Sylvia Wrigley, a German-born author and pilot, says the plane fell victim to several different key mistakes, which unpicked the levels of defence designed to keep the flight running smoothly.
Speaking to Daily Star Online, Sylvia explained why the case has fascinated her, and why she wrote about it in her two-volume book on aviation mysteries Without a Trace.
Sylvia said: “These days, an aircraft, especially a commercial airliner, doesn’t crash without a sequence of bad decisions.
“There’s a phrase used in aviation which is ‘the holes in the cheese lined up’.
“This is based on the Swiss Cheese model, where there are layers of defence, modelled by slices of cheese, which are meant to protect us from things going wrong.
“An aircraft, especially a commercial airliner, doesn’t crash without a sequence of bad decisions”
Sylvia Wrigley, pilot and author
“But these slices always have holes in them — humans make mistakes, procedures break down, systems malfunction.
“Normally, the next slice of cheese would protect against the flaw so that the flight is still safe — one hole or one issue will not cause an accident in a modern aircraft.
“But when these issues accumulate, multiple layers of protection can be bypassed, which is what’s described as the holes lining up.”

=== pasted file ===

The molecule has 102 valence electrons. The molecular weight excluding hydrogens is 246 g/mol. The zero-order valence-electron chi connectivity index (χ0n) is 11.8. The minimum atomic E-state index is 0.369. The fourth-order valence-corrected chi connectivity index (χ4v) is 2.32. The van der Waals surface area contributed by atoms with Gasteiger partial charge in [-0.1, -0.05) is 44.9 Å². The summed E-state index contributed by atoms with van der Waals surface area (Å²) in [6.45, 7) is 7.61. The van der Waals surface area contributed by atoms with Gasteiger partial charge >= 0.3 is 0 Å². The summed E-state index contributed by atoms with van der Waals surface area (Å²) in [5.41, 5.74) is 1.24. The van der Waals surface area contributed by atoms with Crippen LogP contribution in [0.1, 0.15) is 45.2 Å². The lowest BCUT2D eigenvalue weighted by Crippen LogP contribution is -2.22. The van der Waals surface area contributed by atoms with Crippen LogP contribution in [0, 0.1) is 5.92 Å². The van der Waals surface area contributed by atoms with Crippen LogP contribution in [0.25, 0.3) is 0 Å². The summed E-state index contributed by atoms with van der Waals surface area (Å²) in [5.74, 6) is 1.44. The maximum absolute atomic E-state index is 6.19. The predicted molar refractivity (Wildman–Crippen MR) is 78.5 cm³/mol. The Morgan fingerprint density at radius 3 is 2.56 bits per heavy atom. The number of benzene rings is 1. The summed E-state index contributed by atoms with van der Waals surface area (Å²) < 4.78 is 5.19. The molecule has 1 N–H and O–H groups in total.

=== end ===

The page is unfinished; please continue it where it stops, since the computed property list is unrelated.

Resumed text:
She explained how this model applied to MH370, adding: “We can see this in practice without even knowing what happened on the aircraft.”
Sylvia went on: “Air traffic control was aware that MH370 was not in contact very soon after the Boeing 777 flew off route but they waited over five hours before sounding the alarm.
“Malaysian military saw the aircraft pass but decided that as it was civilian, they could ignore it, even though it was off track and had no business being there.
“Search and rescue operations searched the South China Sea while MH370 continued to fly for almost another three hours over the Indian Ocean.
“By the time anyone thought to look there, the Boeing was long gone.”
She added: “If air traffic control had alerted the world to the missing aircraft immediately, if the military had reported that they’d seen it on the radar, if the search and rescue had been centred on the Indian Ocean on that same day, then we might have some answers.”
All 239 passengers and crew on board Malaysia Airlines flight 370 are missing, presumed dead.
The plane disappeared on March 8, 2014, just 38 minutes after taking off from the Malaysian capital Kuala Lumpur.
It was bound for Beijing, China, but vanished from air traffic control radar screens over the South China Sea.
Military radar tracked the plane for another hour as it travelled westwards away from its planned flight path.
As it crossed the Malay Peninsula and over the Andaman Sea, it left radar range and was never seen again.
Wreckage believed to be from the plane has washed up as far away as Madagascar, but as yet, no definitive explanation for the flight’s disappearance has been made.
One theory is that MH370 was hacked through the in-flight entertainment system.
Expert computer hacker Chris Roberts explained the plane could have been hacked mid-air while the attacker was on the ground.
Another possible theory is that the Malaysian government hid the truth about the plane after it disappeared.
Private investigator Noel O’Gara said the plane was accidentally shot down on government orders before they covered up what they had done.
Sylvia Wrigley was speaking about her book Without a Trace — a two-volume work covering aviation mysteries from 1881 to the present day.